This allows me to literally take up more space on someone else’s phone screen while they’re scrolling their social media wall.

You don’t have time to engage on all the platforms regularly

You probably already know that social media algorithms demand your attention. If you spend time on the platform, engage with other people’s content, and produce your stuff, they reward you with likes and comments.

Even if you’re repurposing your content, you must engage daily on the platform. The “spray and pray” approach won’t work, leaving your content noticed by no one.

Usually, social media engagement takes around 30-90 minutes of daily work per platform.

Can you sustain this amount of work over a long time?

Your customers aren’t spending time on the platform

You’re screaming into the void if you create content on platforms your customers don’t use.

Usually, when I talk to my clients about their preferred content channels, I ask:

Do you know if your audience is there?

And very often, I hear: “I guess.”

And unfortunately, this is not good enough.

Before you decide on repurposing for any social media channel, make sure to research it thoroughly and understand the following:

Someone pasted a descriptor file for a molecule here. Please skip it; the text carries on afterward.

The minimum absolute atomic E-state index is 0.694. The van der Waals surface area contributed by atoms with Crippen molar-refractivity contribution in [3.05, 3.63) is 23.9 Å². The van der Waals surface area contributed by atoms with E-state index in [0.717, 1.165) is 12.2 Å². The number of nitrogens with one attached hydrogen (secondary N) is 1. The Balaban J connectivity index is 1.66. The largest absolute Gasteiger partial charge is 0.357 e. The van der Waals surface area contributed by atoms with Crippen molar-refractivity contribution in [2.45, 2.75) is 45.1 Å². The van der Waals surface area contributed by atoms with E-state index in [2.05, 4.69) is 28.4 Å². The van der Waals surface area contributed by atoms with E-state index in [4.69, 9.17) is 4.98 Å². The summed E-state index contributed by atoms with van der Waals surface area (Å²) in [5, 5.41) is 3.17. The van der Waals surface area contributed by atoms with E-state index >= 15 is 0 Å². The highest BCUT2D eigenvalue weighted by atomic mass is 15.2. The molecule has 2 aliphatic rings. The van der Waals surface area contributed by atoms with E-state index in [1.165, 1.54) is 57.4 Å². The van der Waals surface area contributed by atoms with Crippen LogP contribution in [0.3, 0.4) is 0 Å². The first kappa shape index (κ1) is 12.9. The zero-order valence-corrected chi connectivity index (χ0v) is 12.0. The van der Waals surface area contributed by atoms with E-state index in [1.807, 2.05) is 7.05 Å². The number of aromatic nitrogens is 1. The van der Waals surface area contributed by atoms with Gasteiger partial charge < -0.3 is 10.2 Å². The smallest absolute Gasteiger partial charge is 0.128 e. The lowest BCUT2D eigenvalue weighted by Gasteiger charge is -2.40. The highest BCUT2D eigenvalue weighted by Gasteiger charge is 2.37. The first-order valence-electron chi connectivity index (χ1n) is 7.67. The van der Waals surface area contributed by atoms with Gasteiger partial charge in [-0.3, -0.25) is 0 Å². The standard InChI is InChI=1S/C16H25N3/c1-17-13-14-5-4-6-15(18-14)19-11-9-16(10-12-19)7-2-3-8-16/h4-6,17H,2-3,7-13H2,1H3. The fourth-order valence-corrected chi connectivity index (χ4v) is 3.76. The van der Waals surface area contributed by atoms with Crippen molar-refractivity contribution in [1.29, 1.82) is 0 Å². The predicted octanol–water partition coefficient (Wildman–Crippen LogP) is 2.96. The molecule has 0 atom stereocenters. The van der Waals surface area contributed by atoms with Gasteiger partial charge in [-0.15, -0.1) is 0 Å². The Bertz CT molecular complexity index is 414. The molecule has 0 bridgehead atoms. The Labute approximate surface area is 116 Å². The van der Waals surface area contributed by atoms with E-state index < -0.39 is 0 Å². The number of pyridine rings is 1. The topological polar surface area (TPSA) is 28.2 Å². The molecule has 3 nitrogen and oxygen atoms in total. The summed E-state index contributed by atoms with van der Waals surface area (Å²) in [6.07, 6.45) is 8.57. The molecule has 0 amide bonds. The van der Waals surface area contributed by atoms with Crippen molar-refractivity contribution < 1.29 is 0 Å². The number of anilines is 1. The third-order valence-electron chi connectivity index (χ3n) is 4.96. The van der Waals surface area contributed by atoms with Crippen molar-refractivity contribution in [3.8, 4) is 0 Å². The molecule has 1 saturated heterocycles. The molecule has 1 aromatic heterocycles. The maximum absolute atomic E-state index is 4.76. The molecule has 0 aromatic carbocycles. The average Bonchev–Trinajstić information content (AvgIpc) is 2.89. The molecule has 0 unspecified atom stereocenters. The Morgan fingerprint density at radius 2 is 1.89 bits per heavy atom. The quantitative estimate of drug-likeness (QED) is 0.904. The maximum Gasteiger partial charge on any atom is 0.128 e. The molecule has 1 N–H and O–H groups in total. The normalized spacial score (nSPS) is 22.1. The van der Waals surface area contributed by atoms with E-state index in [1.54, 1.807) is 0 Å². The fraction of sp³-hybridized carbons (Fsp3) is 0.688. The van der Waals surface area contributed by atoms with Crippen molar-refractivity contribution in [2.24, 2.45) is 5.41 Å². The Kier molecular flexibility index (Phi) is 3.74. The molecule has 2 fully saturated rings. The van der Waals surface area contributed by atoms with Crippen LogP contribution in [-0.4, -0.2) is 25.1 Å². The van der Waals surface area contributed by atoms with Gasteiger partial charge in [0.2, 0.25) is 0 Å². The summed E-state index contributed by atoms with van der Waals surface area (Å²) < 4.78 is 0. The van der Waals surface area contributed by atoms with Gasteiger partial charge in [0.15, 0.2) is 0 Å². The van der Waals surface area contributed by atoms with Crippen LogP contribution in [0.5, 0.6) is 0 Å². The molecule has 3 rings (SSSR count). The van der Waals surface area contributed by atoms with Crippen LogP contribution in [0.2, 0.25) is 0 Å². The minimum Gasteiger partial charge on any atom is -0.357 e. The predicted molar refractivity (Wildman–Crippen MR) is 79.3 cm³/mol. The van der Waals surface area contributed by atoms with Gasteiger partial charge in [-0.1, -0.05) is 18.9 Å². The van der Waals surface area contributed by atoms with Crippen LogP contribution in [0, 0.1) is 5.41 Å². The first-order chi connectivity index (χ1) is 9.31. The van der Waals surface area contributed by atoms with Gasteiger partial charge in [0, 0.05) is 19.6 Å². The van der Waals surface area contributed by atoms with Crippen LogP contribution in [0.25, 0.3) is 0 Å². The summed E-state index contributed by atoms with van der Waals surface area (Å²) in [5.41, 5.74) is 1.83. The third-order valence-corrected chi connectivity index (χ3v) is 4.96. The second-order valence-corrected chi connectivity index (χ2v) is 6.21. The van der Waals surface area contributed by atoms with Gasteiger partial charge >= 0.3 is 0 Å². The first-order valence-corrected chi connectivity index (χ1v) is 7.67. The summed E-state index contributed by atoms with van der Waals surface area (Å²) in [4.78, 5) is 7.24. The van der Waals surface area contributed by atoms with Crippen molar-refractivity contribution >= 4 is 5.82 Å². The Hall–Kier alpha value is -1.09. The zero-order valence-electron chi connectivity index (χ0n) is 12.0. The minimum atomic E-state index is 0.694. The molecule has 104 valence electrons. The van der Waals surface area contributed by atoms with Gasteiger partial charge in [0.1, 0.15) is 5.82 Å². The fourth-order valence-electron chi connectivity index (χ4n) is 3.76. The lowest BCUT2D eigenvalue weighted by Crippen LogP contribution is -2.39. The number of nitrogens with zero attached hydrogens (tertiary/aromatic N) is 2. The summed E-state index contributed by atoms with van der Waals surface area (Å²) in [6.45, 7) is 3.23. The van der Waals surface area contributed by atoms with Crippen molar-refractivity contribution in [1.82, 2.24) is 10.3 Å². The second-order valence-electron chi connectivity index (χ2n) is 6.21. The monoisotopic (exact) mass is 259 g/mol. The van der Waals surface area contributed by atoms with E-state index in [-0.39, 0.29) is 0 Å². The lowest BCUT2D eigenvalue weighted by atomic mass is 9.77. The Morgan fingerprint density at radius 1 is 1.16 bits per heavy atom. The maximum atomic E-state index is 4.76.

• If your audience is using it
  • What formats do they consume
  • Who are they following there

Answering those questions will help you decide if repurposing content and publishing it on this platform is worth it.

You don’t have much old content to repurpose

There’s no point repurposing old content if you:

  • Don’t have it (thanks, captain obvious)
  • Think it doesn’t meet your standards now

I mentioned the second reason because I want to mention the importance of content updates. It’s a process of updating old content by:

  • Improving its writing style and structure
  • Expanding on topics from the article
  • Adding visuals to improve readability

After improving your old content, you’re then able to use it for repurposing as well. But if you don’t do it, you might end up frustrated, trying to fill in all the gaps you’ve missed in the original piece (speaking from experience here).

What are the benefits of repurposing content?

Think of repurposing content as your marketing Swiss Army knife. It gets the job done on multiple fronts. Imagine working hard to create one amazing piece of content, but then being able to use it again and again in clever ways.